The crowd settles.  The pizza crumbs clear away.   A fresh wind blows through the door.


The first meeting of the year, and what a way to knock them away.  Windows Home Server! 

A chance to see what it can REALLY do.

The lights dim lightly as Jacqueline Hutchison and Fred Gregory plugs in this tiny but power packed little system.  The reserve generators at Darlington kick in to help out.

A small system barely the size of two full sized hard cover books.   You can almost see the server software wanting to leap out and take hold.  Need to stand up and shout “Look out folks, I might be small looking but I can take hold of your house and your systems, sort it all out, bring you online, and enhance your life.”

All with the touch of one CD.

So what did we learn?

Windows Home Server has some pretty low requirements to run.

Pentium III 1Ghz     Recommended AMD Pentium 4 x64 or new x64 recommended for future upgrades

Minimum 512 meg ram – Recommended 512 ram

70 GB Hard drive, Recommended 2 x 300gb

It will work with

Windows XP SP2 or higher and Vista.

Wireless link from the server is not officially supported (but it can work)

Installs from DVD


“Brainless wizard install”

Jacqueline was describing her house where she walked in with the home server and between dropping it in and backing up of the entire house, it was all done in an hour and  half. All done.  The whole home network.

Now I don’t care WHO you are, you try doing that in a standard server environment.  Cold.  Out of the box.

One of the beautiful parts of Home Server is it TELLS you the problems, doesn’t wait for you to check for them.  Very Proactive.  It will identify which computers don’t have antivirus, which ones haven’t backed up recently.

The room lights up with interest as Jacqueline goes through the features, the ease of remote access and setting up.  Arms shoot into the air as questions launch in rapid-fire succession.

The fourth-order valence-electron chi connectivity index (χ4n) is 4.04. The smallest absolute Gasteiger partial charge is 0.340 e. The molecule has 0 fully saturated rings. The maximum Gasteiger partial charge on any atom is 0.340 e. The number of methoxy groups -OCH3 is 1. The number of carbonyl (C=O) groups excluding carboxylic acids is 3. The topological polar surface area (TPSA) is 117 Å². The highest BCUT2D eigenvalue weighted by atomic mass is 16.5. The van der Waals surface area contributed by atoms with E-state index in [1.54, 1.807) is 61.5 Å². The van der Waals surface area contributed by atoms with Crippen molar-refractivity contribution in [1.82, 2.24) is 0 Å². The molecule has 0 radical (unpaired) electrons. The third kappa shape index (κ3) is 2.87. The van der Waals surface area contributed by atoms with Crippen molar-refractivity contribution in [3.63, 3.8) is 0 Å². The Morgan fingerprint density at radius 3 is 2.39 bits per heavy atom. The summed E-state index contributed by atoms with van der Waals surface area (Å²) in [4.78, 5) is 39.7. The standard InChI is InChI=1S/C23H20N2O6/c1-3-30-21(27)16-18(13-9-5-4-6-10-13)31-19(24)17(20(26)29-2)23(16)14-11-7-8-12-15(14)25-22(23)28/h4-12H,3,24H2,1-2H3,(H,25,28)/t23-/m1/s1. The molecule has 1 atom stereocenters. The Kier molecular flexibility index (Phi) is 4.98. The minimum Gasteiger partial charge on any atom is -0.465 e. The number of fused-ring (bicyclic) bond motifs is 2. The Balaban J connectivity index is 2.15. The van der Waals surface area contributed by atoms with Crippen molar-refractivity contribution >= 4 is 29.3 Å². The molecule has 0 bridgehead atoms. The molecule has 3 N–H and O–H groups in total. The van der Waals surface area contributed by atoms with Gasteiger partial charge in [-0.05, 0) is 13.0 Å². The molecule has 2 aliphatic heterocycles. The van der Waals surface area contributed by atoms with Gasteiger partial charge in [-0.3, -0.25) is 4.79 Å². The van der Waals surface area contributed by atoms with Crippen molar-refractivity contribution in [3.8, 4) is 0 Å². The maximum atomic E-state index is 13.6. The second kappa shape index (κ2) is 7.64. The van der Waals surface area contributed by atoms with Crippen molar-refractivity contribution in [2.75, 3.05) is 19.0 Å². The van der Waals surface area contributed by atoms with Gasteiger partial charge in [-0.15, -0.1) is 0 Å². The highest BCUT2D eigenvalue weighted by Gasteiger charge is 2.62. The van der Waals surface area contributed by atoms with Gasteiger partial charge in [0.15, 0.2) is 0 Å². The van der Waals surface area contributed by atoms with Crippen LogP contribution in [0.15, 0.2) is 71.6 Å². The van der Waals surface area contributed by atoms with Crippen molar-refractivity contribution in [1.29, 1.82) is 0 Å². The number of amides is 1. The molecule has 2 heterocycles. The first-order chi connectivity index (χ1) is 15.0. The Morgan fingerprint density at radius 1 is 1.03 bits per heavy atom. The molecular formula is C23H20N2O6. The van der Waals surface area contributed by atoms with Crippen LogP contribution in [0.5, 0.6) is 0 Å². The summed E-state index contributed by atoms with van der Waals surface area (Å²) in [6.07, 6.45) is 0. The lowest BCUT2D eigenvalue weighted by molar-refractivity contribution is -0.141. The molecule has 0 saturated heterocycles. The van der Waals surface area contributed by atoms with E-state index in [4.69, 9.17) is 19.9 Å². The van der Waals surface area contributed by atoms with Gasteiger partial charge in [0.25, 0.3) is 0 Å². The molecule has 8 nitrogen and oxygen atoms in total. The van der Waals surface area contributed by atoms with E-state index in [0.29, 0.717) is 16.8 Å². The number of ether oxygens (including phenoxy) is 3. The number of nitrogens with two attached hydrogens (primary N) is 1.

Interest peeks up as people discover how easy it is to work on the files on the home server remotely.

Fred Gregory, MCSE SBSC takes the stage next.  

What’s inside Home Server

Windows Server 2003 (based upon the SBS 2003 core)

Most of the server components are there an be can be used via a simple Remote Desktop connection. BUT it is highly recommended to do any work or Administration through the provided Windows Home Server Console as opposed to the standard MMC snap-ins.  For Windows Home Server you can also get “Add-ins” which allow you to extend the functionality of the system.   Many of these add-ins are free and a great set of resources Fred brought to our attention were.

The cost of the software is as low as $99 US.  Some Canadian providers are going as high as $170.

Now interestingly enough you can just reuse old hardware based upon the system requirements but a few notes Fred brought to our attention.

If you going from scratch, try above all else to make the largest drive your primary drive.

Duplication is your friend in Windows Home Server.  Use it liberally.  Effectively you can mirror folders across mismatched drives using the Drive Extension technology WITHOUT Raid.

Things on old computers break.

It’s fun to build your own machine but the fully built OEM units are minimal cost more, have a manufacturer’s warranty.

Remember Windows Home Server is geared toward Grandpa and the non-technical user.

Current providers of Windows Home Servers are Hewlett Packard, Acer, Via, Shuttle,Tranquil and Fujitsu/Siemens

If you’re going to put together one yourself you’ll need a DVD rom Drive, keyboard, mouse and VGA connector for install.  Only for the install.

OEM systems from HP and others



Easy to add parts (hard drives)

Extra software or features


No onboard /video / keyboard

limited expansion

minimum spec hardware

Home Made Home Servers

Warranty is your own problem

Standard O/S

No free software thrown in


You can spec out your own hardware, thus making the system a lot more responsive than many OEM units.

Reusing machines is plausible but keep an eye on the standard caveat about any old machine.  It WILL break when you least expect it.

What was really cool to note was a lot of the freely downloadable features from Microsoft (WSUS, Windows Server 2005 R2, WSS can be added in and used)

Remote Access is gorgeous as is file access remotely.

In a nutshell, Windows Home Server while not designed for businesses, can be used as a drop in solution for some networks (under 10 users) or co-exist as a backup solution.  It can drop into a house and prevent the kids from losing music collections giving you a perpetual headache about recovering.  It’s simple enough the completely un-technically inclined can restore entire systems and access data.

It’s simple.

It’s powerful.

I’m wondering why you’re reading this right now rather than getting a Windows Home Server installed.